After 2 weeks of dropping and fluctuating, my positive feelings went back to the level of an average dosing day. And even the worst day after I stopped microdosing was not much worse than a not-so-great day during the microdosing. (Glad that I kept track, because otherwise, my brain could easily catastrophize the drop and then make me panic or regretful.)
On a side note, interestingly, the very act of collecting these data has also become an emotional-awareness and self-care practice. Even now, four months after the microdosing, I still keep it as part of my evening ritual. When I go through the items on the sheet, I could take time to recall all my feelings and give them the attention they need. For example, if I move to “grief” and give it a 7, I would acknowledge how sad I was during the day, and then treat myself with more tenderness. Does a 7 in grief or 6 in anger make it a bad day? No, it’s a rich day.
Overall, my productivity increased compared to the previous months, measured by the amount of tomatoes I finished, my energy level, focus, inspiration, problem-solving as well as how much flow state I consider myself to be in. When the dosage was right, I could go and stay in the zone more effortlessly. I also noticed more bubbly inspirations coming up during brainstorm sessions, or I wrote more smoothly. Both my logical and visual thinking seemed to be enhanced. However, when I dosed higher than my sweet spot, I would get too hyper to focus. Over time, the more familiar I am to the feeling of flow state, the more easily I could access it, with or without microdosing.
A great surprise for me is that my chronic fatigue was largely gone in those 30 days and after. As shown in the charts, the latter half of the no-dosing month actually went even more productive and stable than the dosing month. For the past decade, I’ve been constantly feeling tired, which, looking back, was less of a physical condition than a mental one – I wasn’t living in my “zone of genius”, and I was saying too many yeses to things I wanted to say no. Partly due to the energy boost from microdosing, and partly because I did more things I find meaningful and connected more with people I enjoyed being with, I became much more alive and less easily exhausted. A month of affirmation like this continues to reinforce the belief that “I can have lots of energy as long as I’m doing what I’m truly passionate about” till today.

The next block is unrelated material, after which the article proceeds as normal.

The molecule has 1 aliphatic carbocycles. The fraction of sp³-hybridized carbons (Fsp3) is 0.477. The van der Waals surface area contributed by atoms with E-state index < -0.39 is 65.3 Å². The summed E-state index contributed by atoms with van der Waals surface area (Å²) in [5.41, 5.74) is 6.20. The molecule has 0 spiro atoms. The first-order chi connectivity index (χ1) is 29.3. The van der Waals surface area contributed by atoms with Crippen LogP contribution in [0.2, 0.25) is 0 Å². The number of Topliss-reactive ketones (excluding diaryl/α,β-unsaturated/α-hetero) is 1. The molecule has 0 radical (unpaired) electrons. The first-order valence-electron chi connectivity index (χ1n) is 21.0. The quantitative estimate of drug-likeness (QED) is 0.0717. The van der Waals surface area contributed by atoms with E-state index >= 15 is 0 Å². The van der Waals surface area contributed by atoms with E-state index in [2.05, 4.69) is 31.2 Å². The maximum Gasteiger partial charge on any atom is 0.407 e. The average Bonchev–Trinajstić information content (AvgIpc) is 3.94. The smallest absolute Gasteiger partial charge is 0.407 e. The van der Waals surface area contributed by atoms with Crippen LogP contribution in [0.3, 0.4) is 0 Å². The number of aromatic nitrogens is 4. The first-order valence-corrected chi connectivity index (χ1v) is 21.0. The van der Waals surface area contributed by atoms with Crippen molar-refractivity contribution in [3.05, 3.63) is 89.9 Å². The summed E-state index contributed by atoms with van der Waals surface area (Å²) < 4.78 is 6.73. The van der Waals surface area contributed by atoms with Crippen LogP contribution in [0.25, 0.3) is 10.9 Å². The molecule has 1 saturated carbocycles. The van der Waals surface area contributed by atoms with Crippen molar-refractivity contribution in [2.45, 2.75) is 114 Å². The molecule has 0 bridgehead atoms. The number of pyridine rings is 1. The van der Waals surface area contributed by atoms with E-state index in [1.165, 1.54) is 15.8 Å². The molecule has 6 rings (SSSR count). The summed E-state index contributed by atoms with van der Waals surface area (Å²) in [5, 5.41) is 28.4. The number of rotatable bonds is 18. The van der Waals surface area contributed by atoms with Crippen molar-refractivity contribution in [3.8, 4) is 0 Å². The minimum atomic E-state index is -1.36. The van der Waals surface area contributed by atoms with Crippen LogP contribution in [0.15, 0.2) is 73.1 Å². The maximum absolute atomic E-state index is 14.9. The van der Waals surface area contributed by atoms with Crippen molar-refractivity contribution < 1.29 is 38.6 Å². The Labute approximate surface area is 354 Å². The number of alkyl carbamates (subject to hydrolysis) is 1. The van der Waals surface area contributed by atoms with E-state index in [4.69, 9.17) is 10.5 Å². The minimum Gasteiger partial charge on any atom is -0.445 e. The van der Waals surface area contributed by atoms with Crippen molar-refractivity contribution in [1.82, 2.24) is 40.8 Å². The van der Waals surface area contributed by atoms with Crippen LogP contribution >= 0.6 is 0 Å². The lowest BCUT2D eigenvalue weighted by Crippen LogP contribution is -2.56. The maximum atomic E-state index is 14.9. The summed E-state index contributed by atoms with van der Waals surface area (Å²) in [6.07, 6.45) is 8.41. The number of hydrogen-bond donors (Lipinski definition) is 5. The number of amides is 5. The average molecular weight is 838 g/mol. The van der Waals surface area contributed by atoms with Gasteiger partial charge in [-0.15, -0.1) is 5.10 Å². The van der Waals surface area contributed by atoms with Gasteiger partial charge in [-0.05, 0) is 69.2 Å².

Contrary to my skepticism, the enhanced productivity and gained energy didn’t turn me into a working machine. It simply made me create more quality content with less time, enjoy the meaningful work itself, and chill in the rest of the day. I find freedom and power this paradox: I can produce more now, yet I choose to do less.
Microdosing on psilocybin truffles kept opening my heart and deepened my connection. I connected with myself much more closely – I would listen to my body, accept and investigate in my thoughts and feelings, and make decisions more and more in line with my needs. While I enjoyed the “me time”, I felt more connected with people, too. That month I hung out a lot with friends and hosted more dinner gatherings than usual; I also felt more devoted to the online community I’m leading.